Hegesippus the Nazarene writes of the Apostasy which began in the late first century saying:
Up to that period (98 CE) the Assembly had remained like a virgin
pure and uncorrupted: for, if there were any persons who were
disposed to tamper with the wholesome rule of the proclaiming of
salvation, they still lurked in some dark place of concealment or
other. But, when the sacred band of Emissaries had in various ways
closed their lives, and that generation of men to whom it had been
vouchsafed to listen to the inspired Wisdom with their own ears had
passed away, then did the confederacy of godless error take its rise
through the treachery of false teachers, who, seeing that none of
the emissaries any longer survived, at length
attempted with bare and uplifted head to oppose the proclaiming of
the truth by proclaiming "knowledge falsely so called."
(Hegesippus the Nazarene; c. 185 CE; quoted by Eusebius in Eccl.
Point being that the Nazarenes wore the Kippah and the apostatizing Gentile Christians often did not.
Paul says "Messiah our Passover is sacrificed for us THEREFORE LET US KEEP THE FEAST..." (1Cor. 5:7-8). The fact that Messiah fulfills the typological meaning of a an element of Torah does not mean we no longer keep that element, it means we keep it all the more, now with a full knowledge of why, and what it represents.
2 Cor.3:13-18 And not as Moshe, which put a veil over his face, that the children of Israel could not stedfastly look to the end of that which is abolished: But their minds were blinded: for until this day remaineth the same vail untaken away in the reading of the old testament; which vail is done away in Mashiach. But even unto this day, when Mosehe is read, the vail is upon their heart. Nevertheless when it shall turn to the Lord, the vail shall be taken away. Now the Lord is that Spirit: and where the Spirit of the Lord is, there is liberty. But we all, with open face beholding as in a glass the glory of the Lord, are changed into the same image from glory to glory, even as by the Spirit of the Lord. (Ex.34:33-35)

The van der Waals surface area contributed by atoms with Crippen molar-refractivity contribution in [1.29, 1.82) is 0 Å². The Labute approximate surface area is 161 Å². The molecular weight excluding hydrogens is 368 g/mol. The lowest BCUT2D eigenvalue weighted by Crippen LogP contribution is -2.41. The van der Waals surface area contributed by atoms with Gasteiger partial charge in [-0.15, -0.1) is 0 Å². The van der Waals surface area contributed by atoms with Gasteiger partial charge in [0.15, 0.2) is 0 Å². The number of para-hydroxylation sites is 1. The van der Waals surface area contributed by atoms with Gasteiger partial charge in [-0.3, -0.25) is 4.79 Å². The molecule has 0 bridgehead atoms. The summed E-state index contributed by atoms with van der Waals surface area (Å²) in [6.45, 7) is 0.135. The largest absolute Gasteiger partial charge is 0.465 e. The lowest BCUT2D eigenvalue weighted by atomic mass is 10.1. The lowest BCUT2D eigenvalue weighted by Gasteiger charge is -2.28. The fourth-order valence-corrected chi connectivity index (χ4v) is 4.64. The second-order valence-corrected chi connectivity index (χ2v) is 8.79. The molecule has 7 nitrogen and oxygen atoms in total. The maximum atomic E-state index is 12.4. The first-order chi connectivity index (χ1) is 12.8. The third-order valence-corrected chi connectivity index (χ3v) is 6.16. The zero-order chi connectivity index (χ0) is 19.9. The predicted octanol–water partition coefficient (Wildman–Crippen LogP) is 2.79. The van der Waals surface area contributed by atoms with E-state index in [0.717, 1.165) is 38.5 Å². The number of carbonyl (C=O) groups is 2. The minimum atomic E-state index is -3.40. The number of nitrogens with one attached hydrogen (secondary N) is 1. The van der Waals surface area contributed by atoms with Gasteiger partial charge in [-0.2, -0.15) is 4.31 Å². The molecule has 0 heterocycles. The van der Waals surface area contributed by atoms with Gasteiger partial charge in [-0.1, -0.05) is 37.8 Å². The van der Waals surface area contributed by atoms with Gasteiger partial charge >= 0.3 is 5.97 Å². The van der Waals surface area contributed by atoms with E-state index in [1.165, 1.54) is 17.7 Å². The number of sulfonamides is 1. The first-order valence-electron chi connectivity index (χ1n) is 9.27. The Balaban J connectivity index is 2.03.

Perhaps a bit off subject
Interesting angle in relation to the culture and immoratity of the nations ("Greeks"). The culture of the audience seems to be somewhat helpful to understanding the perversion. I have always heard 1 Cor.11:4 was about perversion in relation to shame (fornication/ immoral /homosexuality/ effeminate/). I knew that it was tradition that women be veiled for being uncovered would be a shame (as being shaved in the same culture). The passage is refering to the differ gendar roles (vs.3,7,8,9,13,14)as well. Vs 10 says Cause of the angels? (Gen 6?) If it is in relation to Gen 6 this would lead me to think it would be perversion for a man to be veiled (vs7)in realtion to being effeminate or even in realtion to being submisive to seducing spirits. (IMO, fellowship with an un conservative woman may tempt a man to have a more physical focuss 2 Cor.4:18). My views have seemed to me to be vague on the context of men not being "veiled" (having their head covered) but after seeing more conformation from another angle i tend see it more clearly.
AMEN! You just about said it all Bro. Kaplan. If I may add something, I have found that a good number (certainly not all) of those who oppose headcoverings for men have a latent anti-Semetic tendency deep in their hearts. We do well to remember 2 Shemuel (2 Samuel) 15:30 as additional proof that Hebrew men did indeed cover their heads, at least while worshipping. And that was written long before the Talmud came into existance.